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Artist Entrance Interview: Aaron Marshall

Aristides Instruments is proud to welcome Aaron Marshall of Intervals as an artist. We spoke with him about his life on the road and creative process for the next album, as well as his thoughts on our instruments he’s been playing the last 3 years.


Aristides Instruments: Welcome aboard, Aaron! Glad to have you. You’ve been performing almost nonstop since the release of The Shape of Colour; what’s it like playing with such a diverse and ever-changing group of musicians?

Aaron Marshall: Thanks! Its definitely been a busy cycle since The Shape of Colour came out. These tours have been very refreshing in regards to bringing the songs to life with such talented and like-minded musicians, including older material as well. I think one of the most exciting things about being an instrumental guitarist is finding the opportunity to perform and interact with various musicians. It makes for a really unique and exciting dynamic. There has definitely been a lot of good chemistry this year!

AI: They all have pretty different gear too. Obviously, you’ve played some of the most highly regarded and sought after guitars on Earth. Why did you decide to choose Aristides?

AM: I’m a fan of guitars in general, and I believe every instrument has its own unique traits to offer. Variety is the spice of life, as they say! At the same time, consistency is something that I seek in regards to touring and performing. I need to feel comfortable and rely on the tools with which I do my job. One of the most (if not the most) attractive aspects of Aristides’ construction is the ability to produce consistent, high performance instruments that are resilient, reliable, sound wonderful, and are aesthetically pleasing. That pretty much puts a tick in all the boxes, actually!

AI: It definitely sounds like they’re valuable to you on the road. Do the guitars affect your creative process at all? What benefits does Aristides have in the studio for you? I assume you must be working on a follow up to The Shape of Colour.

AM: I’m really looking forward to getting a little more intimate with them in regards to writing and recording. I’ve been able to mess around here and there, but this year has kept me on the road for the vast majority so that time will come soon once I start to wind it down. Aristides and I connected back in 2014 though, so I have had a few fiddles around to mess with at home int that time, but this will be one of the first opportunities I have to really put them to work on that front. I’ll begin writing for what comes next after this upcoming North American tour with Animals As Leaders. Writing is my priority for the beginning of 2017 and on, until I come out on the other side with a new body of work.

AI: I understand that. It’s very easy to hear the evolution of your playing and music over time. Is it odd transitioning to a different style of music when you’re pretty ingrained in the modern prog metal community? Guys like Plini, Sithu Aye, and yourself seem to have a lot of crossover appeal.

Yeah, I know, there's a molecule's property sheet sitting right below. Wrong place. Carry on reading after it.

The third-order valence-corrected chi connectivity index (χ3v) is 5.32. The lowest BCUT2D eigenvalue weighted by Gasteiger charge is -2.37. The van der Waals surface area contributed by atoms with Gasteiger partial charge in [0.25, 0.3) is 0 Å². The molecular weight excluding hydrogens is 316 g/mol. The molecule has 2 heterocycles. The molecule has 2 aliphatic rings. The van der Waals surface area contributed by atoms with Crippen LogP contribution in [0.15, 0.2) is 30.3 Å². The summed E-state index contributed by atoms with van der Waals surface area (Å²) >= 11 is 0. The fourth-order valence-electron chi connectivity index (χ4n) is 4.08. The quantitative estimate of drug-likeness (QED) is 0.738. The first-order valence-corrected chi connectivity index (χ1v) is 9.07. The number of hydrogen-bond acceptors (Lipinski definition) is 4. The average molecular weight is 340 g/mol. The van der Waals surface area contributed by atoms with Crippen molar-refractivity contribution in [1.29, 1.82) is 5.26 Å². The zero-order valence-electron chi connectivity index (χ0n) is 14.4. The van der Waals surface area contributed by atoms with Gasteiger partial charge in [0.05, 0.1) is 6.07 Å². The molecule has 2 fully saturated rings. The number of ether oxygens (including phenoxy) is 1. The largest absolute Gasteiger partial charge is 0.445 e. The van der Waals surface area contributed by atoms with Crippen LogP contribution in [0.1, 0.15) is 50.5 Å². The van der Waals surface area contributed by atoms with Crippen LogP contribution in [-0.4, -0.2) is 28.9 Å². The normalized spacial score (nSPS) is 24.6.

AM: My favourite part about composing this type of music is that the boundaries are fairly limitless. Obviously it’s not tasteful to put the kitchen sink in every tune, but I feel like you can definitely get away with bending the listener’s ear in one direction or another as long as there is still some semblance of your identity in the music. So in a sense, I don’t think its ever really odd to change it up. We operate under the moniker of “progressive” music! I feel like you’re not really achieving that if every release sounds the same. Of course there are traits and characteristics that convey the unique identity of the composer, and that’s what ties us to the music, but the most stimulating aspect of this style for me is that I can inject my head space (which is ever changing) into a new body of work every cycle. I don’t think I would be as drawn to this kind of music if it felt rigid. I don’t really mess with rules like that. Order is key in most aspects of life, but when it comes to art or inspiration, I don’t like to feel stifled.

AI: In closing, if you wanted readers to know one thing about your music, and one thing about Aristides, what would those be?

AM: I would say that this whole thing is about the big picture for me. I don’t intend to do things the same as I did them before and I think that is evident in where I started and where I am now. My music is a journey that I want to look back on and see diversity and change. Hopefully you guys are down for the long haul! As for Aristides, it kind of boils down to the same things, really. The team exemplifies that drive to remain relatable and familiar, yet ever changing while exploring new territory. There are only a handful of companies that have really made significant advancements to the electric guitar as we know it. Aristides have not only found a way to create versatile instruments that perform to very high standards, but they have simultaneously aligned those values with a green initiative that I believe is setting the tone for the potential anatomy of the guitar in years to come. Our generation may, in fact, live to see that shift and if/when it happens. I believe Aristides are holding the recipe.

AI: Thanks for your time, Aaron! We wish you even more success and are looking forward to supporting you in the future.

AM: The feeling is mutual. Thanks so much!